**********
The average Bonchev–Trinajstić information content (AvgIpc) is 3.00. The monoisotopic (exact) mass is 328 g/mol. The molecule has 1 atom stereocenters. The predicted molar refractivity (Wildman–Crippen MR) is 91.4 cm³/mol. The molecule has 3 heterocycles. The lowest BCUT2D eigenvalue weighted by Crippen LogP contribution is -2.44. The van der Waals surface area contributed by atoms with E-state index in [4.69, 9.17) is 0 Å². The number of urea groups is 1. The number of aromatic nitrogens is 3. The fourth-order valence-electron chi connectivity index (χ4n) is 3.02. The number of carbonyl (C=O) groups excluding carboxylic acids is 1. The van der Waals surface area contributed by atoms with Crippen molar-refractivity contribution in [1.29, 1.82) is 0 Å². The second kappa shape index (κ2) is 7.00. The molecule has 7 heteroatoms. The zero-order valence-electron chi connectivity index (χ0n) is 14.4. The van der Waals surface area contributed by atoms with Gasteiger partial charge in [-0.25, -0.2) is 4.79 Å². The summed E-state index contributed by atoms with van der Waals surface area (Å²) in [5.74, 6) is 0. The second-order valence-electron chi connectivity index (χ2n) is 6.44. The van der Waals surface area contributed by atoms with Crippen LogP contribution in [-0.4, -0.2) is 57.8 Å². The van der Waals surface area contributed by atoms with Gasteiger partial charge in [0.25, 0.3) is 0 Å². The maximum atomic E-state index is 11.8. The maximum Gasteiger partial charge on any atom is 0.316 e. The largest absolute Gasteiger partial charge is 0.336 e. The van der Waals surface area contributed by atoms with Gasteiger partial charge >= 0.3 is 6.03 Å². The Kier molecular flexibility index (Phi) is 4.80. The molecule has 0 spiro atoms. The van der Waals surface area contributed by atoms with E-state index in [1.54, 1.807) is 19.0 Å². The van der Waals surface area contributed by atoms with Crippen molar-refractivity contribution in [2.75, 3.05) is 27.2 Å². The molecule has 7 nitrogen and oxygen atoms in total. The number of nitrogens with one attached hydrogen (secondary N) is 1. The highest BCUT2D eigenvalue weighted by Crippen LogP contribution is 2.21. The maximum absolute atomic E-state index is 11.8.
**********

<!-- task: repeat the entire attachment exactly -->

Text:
The average Bonchev–Trinajstić information content (AvgIpc) is 3.00. The monoisotopic (exact) mass is 328 g/mol. The molecule has 1 atom stereocenters. The predicted molar refractivity (Wildman–Crippen MR) is 91.4 cm³/mol. The molecule has 3 heterocycles. The lowest BCUT2D eigenvalue weighted by Crippen LogP contribution is -2.44. The van der Waals surface area contributed by atoms with E-state index in [4.69, 9.17) is 0 Å². The number of urea groups is 1. The number of aromatic nitrogens is 3. The fourth-order valence-electron chi connectivity index (χ4n) is 3.02. The number of carbonyl (C=O) groups excluding carboxylic acids is 1. The van der Waals surface area contributed by atoms with Crippen molar-refractivity contribution in [1.29, 1.82) is 0 Å². The second kappa shape index (κ2) is 7.00. The molecule has 7 heteroatoms. The zero-order valence-electron chi connectivity index (χ0n) is 14.4. The van der Waals surface area contributed by atoms with Gasteiger partial charge in [-0.25, -0.2) is 4.79 Å². The summed E-state index contributed by atoms with van der Waals surface area (Å²) in [5.74, 6) is 0. The second-order valence-electron chi connectivity index (χ2n) is 6.44. The van der Waals surface area contributed by atoms with Crippen LogP contribution in [-0.4, -0.2) is 57.8 Å². The van der Waals surface area contributed by atoms with Gasteiger partial charge in [0.25, 0.3) is 0 Å². The maximum atomic E-state index is 11.8. The maximum Gasteiger partial charge on any atom is 0.316 e. The largest absolute Gasteiger partial charge is 0.336 e. The van der Waals surface area contributed by atoms with Gasteiger partial charge >= 0.3 is 6.03 Å². The Kier molecular flexibility index (Phi) is 4.80. The molecule has 0 spiro atoms. The van der Waals surface area contributed by atoms with E-state index in [1.54, 1.807) is 19.0 Å². The van der Waals surface area contributed by atoms with Crippen molar-refractivity contribution in [2.75, 3.05) is 27.2 Å². The molecule has 7 nitrogen and oxygen atoms in total. The number of nitrogens with one attached hydrogen (secondary N) is 1. The highest BCUT2D eigenvalue weighted by Crippen LogP contribution is 2.21. The maximum absolute atomic E-state index is 11.8.